I don’t know how they did it, but check out this 1957 film of the Air Force F-86s. It only has a 2:08 duration, but what scenes. Someone on the Facebook group wondered if Paul Mantz filmed this.
Update 12-27-2018 – From the Vimeo Site:
JET PILOT (1957) produced by Howard Hughes was shot between 1949-1951. Beautiful aerial cinematography in this Cold War film. The US Air Force allowed the use of: F-86 / B-36B / F-94A / EB50A / T-33A and the Bell X-1 that first broke the sound barrier. Shot on Kodak’s first color negative film 5247.
By lex, on April 23rd, 2011
Still actuating on naval command-at-sea pins:
When I arrived at Wurtsmith AFB on December 8, 1978, I remember expecting a crack bomber unit embodying steely-eyed discipline, Spanish Inquisition-level devotion to regulations, and a certain sunglasses-silk-scarf-and-grin panache that would indeed tell you that you were an elite, entrusted with the Nation’s Survival In It’s Darkest Hour.
Filed under Air Force, Life
By lex, on July 27th, 2010
Meet ARM 1/c Oliver Rasmussen, native of Wisconsin, who lived off the land in Hokkaido, Japan after his plane crashed during an air strike:
Posted August 8th, 2007 by lex
I’ve been around long enough to understand that you take what you read in major media with at least a grain of salt, especially if it concerns the military, and most especially if a defense lawyer is a source for the story. But if this tale is even 10% true, you have to wonder who’s driving the bus over in bus driver land.
By lex, on June 6th, 2009
Sixty-five years after the fact, I still wonder how they did it.
156,000 US and allied forces crossed the English channel to face 380,000 battle hardened, well-entrenched Axis soldiers that had industriously used two years of relative calm to build reinforced concrete bunkers and overlapping fields of fire. By the end of the day, over 6,000 US servicemen would fall, nearly 1500 of whom would never rise again. And there would be much more hard fighting left to come before the landing force would breakout from the Normandy beachhead.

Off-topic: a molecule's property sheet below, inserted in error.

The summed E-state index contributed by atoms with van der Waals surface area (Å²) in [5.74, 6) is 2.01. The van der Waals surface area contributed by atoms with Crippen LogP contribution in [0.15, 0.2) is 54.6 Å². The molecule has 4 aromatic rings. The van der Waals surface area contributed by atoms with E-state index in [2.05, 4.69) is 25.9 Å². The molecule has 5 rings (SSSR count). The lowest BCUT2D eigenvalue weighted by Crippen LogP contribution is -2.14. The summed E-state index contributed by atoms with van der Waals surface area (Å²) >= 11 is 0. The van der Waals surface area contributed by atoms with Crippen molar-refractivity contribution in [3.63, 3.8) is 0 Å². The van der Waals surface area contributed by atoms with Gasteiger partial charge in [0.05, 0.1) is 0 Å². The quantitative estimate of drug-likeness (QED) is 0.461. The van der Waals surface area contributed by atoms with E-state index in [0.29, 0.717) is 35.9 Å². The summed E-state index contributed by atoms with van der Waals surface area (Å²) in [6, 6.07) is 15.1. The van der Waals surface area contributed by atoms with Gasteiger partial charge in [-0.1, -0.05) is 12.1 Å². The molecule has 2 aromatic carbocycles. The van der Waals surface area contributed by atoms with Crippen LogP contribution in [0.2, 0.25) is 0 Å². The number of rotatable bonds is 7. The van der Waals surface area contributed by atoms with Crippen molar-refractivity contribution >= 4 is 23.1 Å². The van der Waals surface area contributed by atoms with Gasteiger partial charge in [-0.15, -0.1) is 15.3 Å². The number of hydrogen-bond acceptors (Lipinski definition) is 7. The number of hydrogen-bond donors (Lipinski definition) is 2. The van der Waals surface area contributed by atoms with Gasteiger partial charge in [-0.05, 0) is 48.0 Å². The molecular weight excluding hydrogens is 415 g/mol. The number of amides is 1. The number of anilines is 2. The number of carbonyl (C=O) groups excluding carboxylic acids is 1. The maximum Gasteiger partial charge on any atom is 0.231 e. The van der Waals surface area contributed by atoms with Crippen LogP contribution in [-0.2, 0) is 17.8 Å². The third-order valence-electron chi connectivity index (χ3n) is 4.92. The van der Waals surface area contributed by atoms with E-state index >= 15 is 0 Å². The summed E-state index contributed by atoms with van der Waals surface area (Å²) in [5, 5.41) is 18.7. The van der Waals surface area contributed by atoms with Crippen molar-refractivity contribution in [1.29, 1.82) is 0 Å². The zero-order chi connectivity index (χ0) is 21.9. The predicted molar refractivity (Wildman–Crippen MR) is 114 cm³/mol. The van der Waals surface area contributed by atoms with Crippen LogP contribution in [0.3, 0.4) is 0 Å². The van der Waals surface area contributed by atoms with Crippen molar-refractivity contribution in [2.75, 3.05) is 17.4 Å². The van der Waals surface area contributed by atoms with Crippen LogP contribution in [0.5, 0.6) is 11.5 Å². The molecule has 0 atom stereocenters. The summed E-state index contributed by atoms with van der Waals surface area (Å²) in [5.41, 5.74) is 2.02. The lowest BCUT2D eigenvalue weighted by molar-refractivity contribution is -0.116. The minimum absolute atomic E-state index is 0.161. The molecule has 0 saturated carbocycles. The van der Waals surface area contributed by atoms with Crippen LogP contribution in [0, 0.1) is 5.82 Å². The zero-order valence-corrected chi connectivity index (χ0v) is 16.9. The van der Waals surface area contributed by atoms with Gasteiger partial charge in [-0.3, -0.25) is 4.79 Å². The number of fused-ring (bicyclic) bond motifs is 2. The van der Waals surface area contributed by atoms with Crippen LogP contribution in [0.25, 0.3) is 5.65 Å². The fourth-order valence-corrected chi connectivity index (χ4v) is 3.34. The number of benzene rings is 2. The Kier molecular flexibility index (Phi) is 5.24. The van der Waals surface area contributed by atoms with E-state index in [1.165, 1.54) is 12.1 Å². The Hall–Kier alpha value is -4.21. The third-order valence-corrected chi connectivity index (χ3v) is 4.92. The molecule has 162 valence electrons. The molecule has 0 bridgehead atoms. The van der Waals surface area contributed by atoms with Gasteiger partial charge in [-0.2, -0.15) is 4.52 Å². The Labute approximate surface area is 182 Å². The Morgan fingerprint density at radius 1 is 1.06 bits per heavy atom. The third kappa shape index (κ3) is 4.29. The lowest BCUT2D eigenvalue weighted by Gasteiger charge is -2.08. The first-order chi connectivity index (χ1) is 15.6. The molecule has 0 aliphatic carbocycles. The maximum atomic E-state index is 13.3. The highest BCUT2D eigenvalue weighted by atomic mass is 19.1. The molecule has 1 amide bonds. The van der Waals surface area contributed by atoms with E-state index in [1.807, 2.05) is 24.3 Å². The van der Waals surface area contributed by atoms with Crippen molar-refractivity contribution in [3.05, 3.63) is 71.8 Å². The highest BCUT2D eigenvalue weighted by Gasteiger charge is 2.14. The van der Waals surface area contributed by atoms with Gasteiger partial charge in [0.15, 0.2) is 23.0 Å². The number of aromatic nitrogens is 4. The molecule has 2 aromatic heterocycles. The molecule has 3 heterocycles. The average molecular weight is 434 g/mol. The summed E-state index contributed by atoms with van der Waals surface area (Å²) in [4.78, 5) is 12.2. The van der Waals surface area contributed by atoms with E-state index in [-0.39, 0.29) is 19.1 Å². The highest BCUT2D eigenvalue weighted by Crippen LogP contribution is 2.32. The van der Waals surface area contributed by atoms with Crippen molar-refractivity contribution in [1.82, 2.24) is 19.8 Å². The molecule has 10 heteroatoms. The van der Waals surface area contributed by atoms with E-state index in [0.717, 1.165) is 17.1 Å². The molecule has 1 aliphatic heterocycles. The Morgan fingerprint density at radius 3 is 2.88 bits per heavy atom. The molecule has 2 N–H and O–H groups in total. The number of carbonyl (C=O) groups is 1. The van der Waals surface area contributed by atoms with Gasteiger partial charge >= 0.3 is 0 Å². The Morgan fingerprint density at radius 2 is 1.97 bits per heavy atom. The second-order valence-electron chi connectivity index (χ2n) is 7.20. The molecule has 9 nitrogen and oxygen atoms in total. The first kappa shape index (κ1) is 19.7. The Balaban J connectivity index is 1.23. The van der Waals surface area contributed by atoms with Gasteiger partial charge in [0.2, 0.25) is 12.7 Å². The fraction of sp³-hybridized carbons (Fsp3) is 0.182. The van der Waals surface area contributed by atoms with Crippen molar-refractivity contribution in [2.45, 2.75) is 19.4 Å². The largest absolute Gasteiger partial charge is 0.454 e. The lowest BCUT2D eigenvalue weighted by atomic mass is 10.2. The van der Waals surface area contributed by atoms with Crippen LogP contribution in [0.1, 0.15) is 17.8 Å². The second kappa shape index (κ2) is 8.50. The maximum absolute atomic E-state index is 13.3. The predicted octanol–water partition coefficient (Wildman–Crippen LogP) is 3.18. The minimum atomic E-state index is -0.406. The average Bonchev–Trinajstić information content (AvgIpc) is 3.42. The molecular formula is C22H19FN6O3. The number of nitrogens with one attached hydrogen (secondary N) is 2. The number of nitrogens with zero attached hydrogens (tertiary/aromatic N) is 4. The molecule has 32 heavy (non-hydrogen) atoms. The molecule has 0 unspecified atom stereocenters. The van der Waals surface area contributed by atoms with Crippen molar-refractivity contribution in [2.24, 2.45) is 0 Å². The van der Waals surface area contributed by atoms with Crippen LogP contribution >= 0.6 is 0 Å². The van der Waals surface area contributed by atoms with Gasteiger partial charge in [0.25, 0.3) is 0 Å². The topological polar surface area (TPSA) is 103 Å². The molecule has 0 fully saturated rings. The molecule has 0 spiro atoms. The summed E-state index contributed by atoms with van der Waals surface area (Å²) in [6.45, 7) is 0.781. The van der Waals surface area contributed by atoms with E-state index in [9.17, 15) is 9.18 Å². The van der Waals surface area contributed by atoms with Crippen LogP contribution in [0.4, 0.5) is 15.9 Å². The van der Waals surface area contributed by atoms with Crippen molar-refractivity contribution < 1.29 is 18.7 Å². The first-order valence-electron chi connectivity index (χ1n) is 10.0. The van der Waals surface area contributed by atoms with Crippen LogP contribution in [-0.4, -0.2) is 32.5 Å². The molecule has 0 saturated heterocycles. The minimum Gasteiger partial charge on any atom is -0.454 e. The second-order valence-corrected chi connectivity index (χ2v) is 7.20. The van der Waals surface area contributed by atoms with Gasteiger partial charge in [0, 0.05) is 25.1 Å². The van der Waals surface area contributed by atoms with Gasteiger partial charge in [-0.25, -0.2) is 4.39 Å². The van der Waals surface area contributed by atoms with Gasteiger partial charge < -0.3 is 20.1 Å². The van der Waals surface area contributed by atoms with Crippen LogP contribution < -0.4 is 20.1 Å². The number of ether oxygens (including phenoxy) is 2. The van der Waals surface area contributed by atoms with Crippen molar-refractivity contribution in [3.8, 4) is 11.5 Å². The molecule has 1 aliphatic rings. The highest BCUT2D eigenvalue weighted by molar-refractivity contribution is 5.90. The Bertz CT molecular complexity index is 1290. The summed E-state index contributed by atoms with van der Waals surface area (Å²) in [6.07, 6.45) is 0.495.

The Armorer has much more, including this letter from a grateful French liaison officer serving alongside the 82nd in Afghanistan. The French government has not forgotten either – John “Harry” Kellers returns to France to be recognized as a Chevalier in the Légion d’honneur. His first trip there was as an 18-year old sailor serving a gun on an amphibious landing craft.
Naval forces * played their role both on the on the beaches as well as offshore, according to German Field Marshall Gerd von Rundstedt:**
The enemy had deployed very strong Naval forces off the shores of the bridgehead. These can be used as quickly mobile, constantly available artillery, at points where they are necessary as defence against our attacks or as support for enemy attacks. During the day their fire is skillfully directed by . . . plane observers, and by advanced ground fire spotters. Because of the high rapid-fire capacity of Naval guns they play an important part in the battle within their range. The movement of tanks by day, in open country, within the range of these naval guns is hardly possible.
The liberation of France started when each, individual man on those landing craft as the ramp came down – each paratroop in his transport when the light turned green – made the individual decision to step off with the only life he had and face the fire.
How did they do it?
Back To The Index
By lex, on August 31st, 2007
The 60′s era USAF “fighter mafia” is apparently in a lather over the F-22, and being enabled in their anger by the kinds of people who tend to think that any new military acquisition program is inherently wasteful *: